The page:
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June 12, 2020

Christopher Columbus removed statue from Camden's Farnham Park

Protests Statues
Camden Columbus statue Screenshot/Google Street View

Camden residents were upset after the city removed the Christopher Columbus statue located in Farnham Park on Thursday. Protestors claim that the city took down the statue after finding out that residents had planned a march through the park on Saturday.

Camden officials removed the Christopher Columbus statue in Farnham Park on Thursday. 

The monument has "long pained the residents of the community," Mayor Frank Moran said in a statement. "Previously, there have been requests to remove the statue as the community no longer supports the monument. It is long overdue, but we must now establish a plan to reexamine these outdated symbols of racial division and injustices."

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The statue's removal was met with frustration from residents who had planned a demonstration in the park on Saturday, NBC10 reported, and as city workers loaded the statue onto a truck Thursday evening, people started to gather. Those involved in the planning of Saturday's protest claimed the city had agreed to keep the statue in the park for their demonstration then remove it later. 

Protestors blocked the city vehicle from leaving, and rolled the Columbus statue off the truck's bed and onto the ground where its head wa broken off as the crowd chanted, "No justice, no peace." 

"This is what happens when you promise the residents one thing, and you try to do another thing," Rev. Levi Coombs III, a pastor at First Refuge Progressive Baptist Church, told NBC10. "We do stand up. We do rise up."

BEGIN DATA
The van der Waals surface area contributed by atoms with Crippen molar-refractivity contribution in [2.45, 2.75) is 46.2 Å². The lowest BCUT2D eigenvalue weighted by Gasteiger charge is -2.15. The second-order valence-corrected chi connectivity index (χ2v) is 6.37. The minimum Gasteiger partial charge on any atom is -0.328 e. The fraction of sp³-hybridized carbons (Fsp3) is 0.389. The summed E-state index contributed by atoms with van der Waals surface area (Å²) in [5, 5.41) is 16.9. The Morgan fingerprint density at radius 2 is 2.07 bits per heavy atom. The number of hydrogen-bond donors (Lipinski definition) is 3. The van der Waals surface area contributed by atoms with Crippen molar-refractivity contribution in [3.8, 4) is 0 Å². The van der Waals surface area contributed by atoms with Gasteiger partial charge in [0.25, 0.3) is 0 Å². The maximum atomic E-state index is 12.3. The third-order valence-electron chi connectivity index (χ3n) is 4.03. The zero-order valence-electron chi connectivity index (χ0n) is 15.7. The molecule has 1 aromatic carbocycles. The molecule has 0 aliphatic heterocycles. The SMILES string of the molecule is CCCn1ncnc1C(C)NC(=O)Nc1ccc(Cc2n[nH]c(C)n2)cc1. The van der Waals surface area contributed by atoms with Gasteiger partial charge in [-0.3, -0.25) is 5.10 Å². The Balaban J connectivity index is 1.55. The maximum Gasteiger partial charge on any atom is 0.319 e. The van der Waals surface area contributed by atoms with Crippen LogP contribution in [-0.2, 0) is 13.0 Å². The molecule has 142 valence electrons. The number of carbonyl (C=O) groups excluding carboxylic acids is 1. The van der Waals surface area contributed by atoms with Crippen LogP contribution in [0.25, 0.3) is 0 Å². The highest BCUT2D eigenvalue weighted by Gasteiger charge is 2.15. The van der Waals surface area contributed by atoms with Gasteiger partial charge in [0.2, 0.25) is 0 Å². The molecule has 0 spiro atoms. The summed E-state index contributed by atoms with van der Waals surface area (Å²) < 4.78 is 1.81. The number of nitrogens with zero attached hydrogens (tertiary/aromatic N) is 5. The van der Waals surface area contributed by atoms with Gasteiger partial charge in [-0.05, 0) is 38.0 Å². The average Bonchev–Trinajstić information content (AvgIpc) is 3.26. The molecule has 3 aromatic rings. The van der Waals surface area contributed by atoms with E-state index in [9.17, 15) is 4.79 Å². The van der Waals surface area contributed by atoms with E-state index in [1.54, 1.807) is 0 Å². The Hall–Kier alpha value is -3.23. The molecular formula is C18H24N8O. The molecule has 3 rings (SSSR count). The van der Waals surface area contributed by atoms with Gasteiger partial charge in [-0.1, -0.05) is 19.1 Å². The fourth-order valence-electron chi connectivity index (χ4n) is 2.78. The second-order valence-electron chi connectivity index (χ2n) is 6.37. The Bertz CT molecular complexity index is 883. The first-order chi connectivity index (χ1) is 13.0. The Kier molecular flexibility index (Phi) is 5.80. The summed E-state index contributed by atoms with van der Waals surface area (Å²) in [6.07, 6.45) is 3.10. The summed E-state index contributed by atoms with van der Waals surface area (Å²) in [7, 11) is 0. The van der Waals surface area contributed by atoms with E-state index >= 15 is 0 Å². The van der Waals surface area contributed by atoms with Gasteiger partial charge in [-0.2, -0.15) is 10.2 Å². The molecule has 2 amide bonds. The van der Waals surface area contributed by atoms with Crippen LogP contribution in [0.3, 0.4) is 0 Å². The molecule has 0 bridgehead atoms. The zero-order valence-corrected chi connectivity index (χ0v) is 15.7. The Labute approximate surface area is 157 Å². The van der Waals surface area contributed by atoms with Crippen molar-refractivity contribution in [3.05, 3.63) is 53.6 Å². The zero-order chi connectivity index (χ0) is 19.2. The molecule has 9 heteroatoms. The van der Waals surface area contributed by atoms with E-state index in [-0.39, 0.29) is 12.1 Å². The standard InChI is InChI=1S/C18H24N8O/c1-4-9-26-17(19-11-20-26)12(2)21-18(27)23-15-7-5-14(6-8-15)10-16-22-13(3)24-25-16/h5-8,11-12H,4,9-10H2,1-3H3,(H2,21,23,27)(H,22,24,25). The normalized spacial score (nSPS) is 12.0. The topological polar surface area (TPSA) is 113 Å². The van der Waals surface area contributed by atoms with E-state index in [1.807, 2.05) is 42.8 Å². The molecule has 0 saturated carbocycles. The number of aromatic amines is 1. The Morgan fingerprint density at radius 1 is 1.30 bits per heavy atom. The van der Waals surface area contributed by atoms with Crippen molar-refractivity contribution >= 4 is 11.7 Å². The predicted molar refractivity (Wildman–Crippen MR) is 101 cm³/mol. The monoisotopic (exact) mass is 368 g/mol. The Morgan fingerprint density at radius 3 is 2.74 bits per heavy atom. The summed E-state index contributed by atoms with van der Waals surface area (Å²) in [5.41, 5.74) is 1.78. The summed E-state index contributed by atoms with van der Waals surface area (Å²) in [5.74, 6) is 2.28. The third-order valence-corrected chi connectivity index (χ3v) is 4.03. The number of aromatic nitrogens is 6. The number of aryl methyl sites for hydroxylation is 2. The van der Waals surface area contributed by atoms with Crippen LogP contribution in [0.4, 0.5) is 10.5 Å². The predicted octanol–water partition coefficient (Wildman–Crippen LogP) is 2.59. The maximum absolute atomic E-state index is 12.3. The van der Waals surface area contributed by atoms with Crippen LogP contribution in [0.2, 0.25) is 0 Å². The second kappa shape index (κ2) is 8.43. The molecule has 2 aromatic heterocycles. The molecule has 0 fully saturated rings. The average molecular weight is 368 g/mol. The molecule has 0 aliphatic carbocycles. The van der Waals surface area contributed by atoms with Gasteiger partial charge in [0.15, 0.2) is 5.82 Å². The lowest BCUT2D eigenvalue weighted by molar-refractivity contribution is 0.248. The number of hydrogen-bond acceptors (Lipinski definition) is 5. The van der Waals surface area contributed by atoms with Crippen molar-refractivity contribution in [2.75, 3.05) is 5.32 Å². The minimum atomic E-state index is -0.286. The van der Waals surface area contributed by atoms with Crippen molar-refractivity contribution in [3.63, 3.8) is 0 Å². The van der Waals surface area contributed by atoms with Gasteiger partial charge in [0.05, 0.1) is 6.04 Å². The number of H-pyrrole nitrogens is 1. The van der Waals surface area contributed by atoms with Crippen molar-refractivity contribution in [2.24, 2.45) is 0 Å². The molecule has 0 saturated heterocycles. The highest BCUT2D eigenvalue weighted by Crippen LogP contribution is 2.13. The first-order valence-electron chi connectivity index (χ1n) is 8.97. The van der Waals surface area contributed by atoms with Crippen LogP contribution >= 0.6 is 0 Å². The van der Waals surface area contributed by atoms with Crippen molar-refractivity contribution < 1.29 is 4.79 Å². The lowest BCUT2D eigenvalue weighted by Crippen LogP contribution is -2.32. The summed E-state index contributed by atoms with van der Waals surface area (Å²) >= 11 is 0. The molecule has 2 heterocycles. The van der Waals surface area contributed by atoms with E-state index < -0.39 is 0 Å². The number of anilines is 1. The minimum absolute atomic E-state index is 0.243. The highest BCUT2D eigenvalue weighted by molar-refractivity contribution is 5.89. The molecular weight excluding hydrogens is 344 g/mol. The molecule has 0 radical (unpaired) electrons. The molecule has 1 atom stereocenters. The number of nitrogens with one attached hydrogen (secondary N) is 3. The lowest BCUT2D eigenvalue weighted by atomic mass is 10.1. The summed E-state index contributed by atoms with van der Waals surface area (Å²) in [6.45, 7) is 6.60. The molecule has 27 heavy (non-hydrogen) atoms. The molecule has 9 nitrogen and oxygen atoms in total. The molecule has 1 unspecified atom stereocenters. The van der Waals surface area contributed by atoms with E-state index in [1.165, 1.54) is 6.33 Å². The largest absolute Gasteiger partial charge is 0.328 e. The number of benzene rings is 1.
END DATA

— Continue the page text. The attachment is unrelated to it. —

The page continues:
Christopher Columbus statues have been toppled throughout the United States during protests following the death of George Floyd, who died in the custody of Minneapolis police on May 25 after an officer knelt on his neck for nearly nine minutes. Columbus has become notorious for his violent treatment of the indigenous populations in North America.

Though, not everyone agrees.

"Columbus is an important symbol to Italian Americans, and actually those statues, such as the one in New York and so forth, were really an atonement to Italian Americans that were discriminated against," Andre DiMino, spokesperson for Italian American One Voice Coalition, said to

The Camden County Board of Freeholder announced on Friday it will work with the Sons of Italy, a fraternal Italian organization, to develop new artwork that "celebrates Italian heritage in Cooper River Park." Additionally, the board will initiate "a dialogue with the Sons of Italy to determine how to best repatriate their Christopher Columbus statue from the park to a private location." 

Last week, Philadelphia officials removed the statue of former Mayor Frank Rizzo, which had been located on the steps of the Municipal Services Building and been vandalized several times in recent years. The late Rizzo, who served as mayor between 1972 and 1980, has been scrutinized for his treatment of the city's black and gay communities during his time as mayor and police commissioner. 

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